Catholic Church failed to disclose names of over 500 Illinois clergy accused of sexual abuse
The Illinois Attorney General’s office has published a preliminary report which accuses the Catholic Church of failing to disclose the names of over 500 accused of abuse, and not following through with internal investigations.
As the disturbing depth of the Catholic Church’s problem with sexual abuse continues to come to light, the Illinois Attorney General’s office is now adding heat to the flames with a report that says the church has failed to reveal – and possibly “concealed” – the vast majority of the perpetrators.
The revelation follows the dioceses’ release of a list which identifies 185 priests who have been “credibly” accused of child sexual-abuse, a number that came up quite short of the 690 implicated in Attorney General Lisa Madigan’s preliminary report which was released this Wednesday.
While the church allegedly only chose to publish the names of those against whom accusations had proven to be credible, the Attorney General’s report claims that many of the cases had “not been adequately investigated by the dioceses or not investigated at all”, adding that “The preliminary stages of this investigation have already demonstrated that the Catholic Church cannot police itself.” The report also claims that, in many of these cases, the church never called law enforcement or the Department of Children and Family Services (DCFS) to report the abuse.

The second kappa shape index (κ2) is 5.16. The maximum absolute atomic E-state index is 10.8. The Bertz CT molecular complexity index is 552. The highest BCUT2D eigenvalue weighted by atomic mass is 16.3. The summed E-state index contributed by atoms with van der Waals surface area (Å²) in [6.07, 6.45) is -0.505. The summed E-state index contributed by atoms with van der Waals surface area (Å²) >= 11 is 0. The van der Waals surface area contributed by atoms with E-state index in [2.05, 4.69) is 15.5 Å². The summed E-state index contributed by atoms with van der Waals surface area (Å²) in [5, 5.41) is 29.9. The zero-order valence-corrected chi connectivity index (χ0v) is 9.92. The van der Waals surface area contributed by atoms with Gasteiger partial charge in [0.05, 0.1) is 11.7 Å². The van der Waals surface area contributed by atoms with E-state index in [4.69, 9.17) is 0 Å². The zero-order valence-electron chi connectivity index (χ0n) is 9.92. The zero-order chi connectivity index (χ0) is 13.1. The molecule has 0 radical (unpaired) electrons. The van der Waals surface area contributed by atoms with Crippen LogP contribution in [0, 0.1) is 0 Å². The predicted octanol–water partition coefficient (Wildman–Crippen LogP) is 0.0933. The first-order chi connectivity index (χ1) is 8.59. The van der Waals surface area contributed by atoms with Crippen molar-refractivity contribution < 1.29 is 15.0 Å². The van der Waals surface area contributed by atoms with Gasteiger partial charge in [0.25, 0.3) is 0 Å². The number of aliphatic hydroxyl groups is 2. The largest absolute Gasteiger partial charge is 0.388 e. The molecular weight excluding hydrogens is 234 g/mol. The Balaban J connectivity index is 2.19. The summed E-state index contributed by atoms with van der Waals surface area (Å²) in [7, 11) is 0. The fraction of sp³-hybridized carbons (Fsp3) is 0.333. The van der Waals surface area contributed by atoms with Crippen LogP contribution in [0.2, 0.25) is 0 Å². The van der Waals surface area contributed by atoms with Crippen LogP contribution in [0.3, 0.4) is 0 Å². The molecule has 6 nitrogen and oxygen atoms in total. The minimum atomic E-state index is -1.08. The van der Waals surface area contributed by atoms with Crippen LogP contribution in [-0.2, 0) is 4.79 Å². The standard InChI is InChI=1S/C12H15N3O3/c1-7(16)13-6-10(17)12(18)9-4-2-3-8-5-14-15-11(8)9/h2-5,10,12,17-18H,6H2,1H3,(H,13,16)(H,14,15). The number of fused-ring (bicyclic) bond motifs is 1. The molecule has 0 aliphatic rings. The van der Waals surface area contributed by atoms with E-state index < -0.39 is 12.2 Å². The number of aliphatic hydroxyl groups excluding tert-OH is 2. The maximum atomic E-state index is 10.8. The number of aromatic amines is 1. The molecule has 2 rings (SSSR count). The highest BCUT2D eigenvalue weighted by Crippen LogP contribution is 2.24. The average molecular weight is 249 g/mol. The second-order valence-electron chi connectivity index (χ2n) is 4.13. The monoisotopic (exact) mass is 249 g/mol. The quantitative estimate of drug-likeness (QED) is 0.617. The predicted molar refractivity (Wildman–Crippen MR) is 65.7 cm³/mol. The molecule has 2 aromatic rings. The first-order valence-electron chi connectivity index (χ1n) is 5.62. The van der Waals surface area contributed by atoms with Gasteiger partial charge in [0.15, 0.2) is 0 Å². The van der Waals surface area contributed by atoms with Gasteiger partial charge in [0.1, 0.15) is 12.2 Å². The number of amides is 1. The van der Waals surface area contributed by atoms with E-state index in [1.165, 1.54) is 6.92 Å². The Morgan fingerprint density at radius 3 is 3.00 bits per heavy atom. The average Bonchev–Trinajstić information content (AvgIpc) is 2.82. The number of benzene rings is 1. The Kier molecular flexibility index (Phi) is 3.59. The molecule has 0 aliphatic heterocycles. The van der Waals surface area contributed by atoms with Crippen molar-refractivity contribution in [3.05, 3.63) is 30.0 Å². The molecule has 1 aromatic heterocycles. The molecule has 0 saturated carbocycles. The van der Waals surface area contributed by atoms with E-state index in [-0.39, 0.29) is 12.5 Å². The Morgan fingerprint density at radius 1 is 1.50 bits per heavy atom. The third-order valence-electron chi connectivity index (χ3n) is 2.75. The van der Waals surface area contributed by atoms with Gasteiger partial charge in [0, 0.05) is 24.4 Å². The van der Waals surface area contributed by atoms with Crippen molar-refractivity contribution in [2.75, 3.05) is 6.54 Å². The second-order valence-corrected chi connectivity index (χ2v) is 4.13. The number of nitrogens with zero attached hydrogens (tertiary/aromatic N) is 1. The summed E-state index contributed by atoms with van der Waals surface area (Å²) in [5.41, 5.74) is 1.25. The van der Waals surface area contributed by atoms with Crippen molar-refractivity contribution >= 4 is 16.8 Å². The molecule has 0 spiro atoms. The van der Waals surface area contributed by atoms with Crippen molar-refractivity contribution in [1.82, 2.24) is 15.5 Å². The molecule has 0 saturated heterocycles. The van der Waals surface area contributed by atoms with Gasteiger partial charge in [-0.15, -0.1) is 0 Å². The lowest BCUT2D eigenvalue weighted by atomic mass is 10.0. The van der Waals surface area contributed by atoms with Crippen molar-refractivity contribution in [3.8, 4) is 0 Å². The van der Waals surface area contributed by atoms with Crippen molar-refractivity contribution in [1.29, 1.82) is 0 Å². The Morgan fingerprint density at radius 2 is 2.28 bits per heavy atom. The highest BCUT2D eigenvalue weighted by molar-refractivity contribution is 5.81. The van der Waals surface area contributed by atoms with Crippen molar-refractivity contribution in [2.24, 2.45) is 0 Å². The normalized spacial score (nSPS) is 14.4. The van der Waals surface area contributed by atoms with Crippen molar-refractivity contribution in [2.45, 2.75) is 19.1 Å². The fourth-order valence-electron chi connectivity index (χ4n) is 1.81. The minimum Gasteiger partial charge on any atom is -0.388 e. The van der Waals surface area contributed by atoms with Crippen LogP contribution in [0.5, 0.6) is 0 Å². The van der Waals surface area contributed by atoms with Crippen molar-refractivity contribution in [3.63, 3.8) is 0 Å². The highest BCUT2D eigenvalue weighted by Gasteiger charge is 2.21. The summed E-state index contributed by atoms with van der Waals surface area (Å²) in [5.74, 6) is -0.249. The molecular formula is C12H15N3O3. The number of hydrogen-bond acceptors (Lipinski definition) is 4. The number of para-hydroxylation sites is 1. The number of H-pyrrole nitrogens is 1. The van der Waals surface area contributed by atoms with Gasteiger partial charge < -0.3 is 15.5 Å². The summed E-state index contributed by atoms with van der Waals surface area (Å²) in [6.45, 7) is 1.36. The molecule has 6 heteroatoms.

The attorney general’s office opened the investigation in August 2018, after a Pennsylvania grand jury report was released which revealed over 1,000 victims and implicated around 300 priests. Madigan’s office has reviewed thousands of pages of documents and conducted numerous interviews to examine the church’s internal review process as well as particular cases. As a result of the investigation, all six of Illinois’ dioceses have published such lists, which investigators found to be willfully incomplete. The office claims that nearly 75 percent of cases were either not investigated or not sustained, often after the offending priest died or resigned of his own accord.
Aside from the investigation itself, the Attorney General has opened a hotline for survivors of clergy sexual abuse, which includes services even for those who can no longer pursuit their case legally due to the statute of limitations.
Similar investigations have spread to over 45 states with numerous dioceses being forced to file bankruptcy due to related legal costs and payouts to victims. A vote aimed at adopting superior reporting measures and an updated code of conduct for priests was scheduled to have taken place last month at a conference in Baltimore, but was delayed by direct papal intervention.
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